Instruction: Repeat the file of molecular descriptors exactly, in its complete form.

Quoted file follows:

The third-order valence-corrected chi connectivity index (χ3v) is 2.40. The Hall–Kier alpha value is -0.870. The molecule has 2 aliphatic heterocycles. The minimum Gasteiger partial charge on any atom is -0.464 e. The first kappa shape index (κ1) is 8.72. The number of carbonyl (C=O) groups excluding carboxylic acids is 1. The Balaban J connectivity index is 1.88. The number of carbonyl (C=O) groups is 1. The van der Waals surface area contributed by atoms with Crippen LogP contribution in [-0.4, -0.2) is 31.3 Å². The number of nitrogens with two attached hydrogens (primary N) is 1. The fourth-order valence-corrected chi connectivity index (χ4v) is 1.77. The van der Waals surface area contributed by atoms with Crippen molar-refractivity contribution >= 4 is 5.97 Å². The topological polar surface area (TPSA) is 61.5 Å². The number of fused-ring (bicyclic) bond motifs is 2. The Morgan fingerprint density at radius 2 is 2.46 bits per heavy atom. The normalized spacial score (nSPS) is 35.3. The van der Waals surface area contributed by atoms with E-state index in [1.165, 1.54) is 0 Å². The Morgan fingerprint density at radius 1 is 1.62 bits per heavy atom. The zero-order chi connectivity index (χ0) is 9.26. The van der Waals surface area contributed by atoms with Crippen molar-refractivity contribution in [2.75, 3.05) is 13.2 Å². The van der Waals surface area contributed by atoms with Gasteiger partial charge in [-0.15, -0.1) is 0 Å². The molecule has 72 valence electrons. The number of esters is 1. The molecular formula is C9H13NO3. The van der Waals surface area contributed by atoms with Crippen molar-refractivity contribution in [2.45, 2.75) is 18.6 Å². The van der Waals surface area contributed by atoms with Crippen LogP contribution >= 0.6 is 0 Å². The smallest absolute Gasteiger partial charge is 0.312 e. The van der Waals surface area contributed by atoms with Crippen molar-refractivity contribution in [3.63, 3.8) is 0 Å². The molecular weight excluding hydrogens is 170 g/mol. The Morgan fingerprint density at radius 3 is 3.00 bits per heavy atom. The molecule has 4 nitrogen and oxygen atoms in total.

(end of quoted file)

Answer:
The third-order valence-corrected chi connectivity index (χ3v) is 2.40. The Hall–Kier alpha value is -0.870. The molecule has 2 aliphatic heterocycles. The minimum Gasteiger partial charge on any atom is -0.464 e. The first kappa shape index (κ1) is 8.72. The number of carbonyl (C=O) groups excluding carboxylic acids is 1. The Balaban J connectivity index is 1.88. The number of carbonyl (C=O) groups is 1. The van der Waals surface area contributed by atoms with Crippen LogP contribution in [-0.4, -0.2) is 31.3 Å². The number of nitrogens with two attached hydrogens (primary N) is 1. The fourth-order valence-corrected chi connectivity index (χ4v) is 1.77. The van der Waals surface area contributed by atoms with Crippen molar-refractivity contribution >= 4 is 5.97 Å². The topological polar surface area (TPSA) is 61.5 Å². The number of fused-ring (bicyclic) bond motifs is 2. The Morgan fingerprint density at radius 2 is 2.46 bits per heavy atom. The normalized spacial score (nSPS) is 35.3. The van der Waals surface area contributed by atoms with E-state index in [1.165, 1.54) is 0 Å². The Morgan fingerprint density at radius 1 is 1.62 bits per heavy atom. The zero-order chi connectivity index (χ0) is 9.26. The van der Waals surface area contributed by atoms with Crippen molar-refractivity contribution in [2.75, 3.05) is 13.2 Å². The van der Waals surface area contributed by atoms with Gasteiger partial charge in [-0.15, -0.1) is 0 Å². The molecule has 72 valence electrons. The number of esters is 1. The molecular formula is C9H13NO3. The van der Waals surface area contributed by atoms with Crippen molar-refractivity contribution in [2.45, 2.75) is 18.6 Å². The van der Waals surface area contributed by atoms with Crippen LogP contribution >= 0.6 is 0 Å². The smallest absolute Gasteiger partial charge is 0.312 e. The van der Waals surface area contributed by atoms with Crippen molar-refractivity contribution in [3.63, 3.8) is 0 Å². The molecular weight excluding hydrogens is 170 g/mol. The Morgan fingerprint density at radius 3 is 3.00 bits per heavy atom. The molecule has 4 nitrogen and oxygen atoms in total.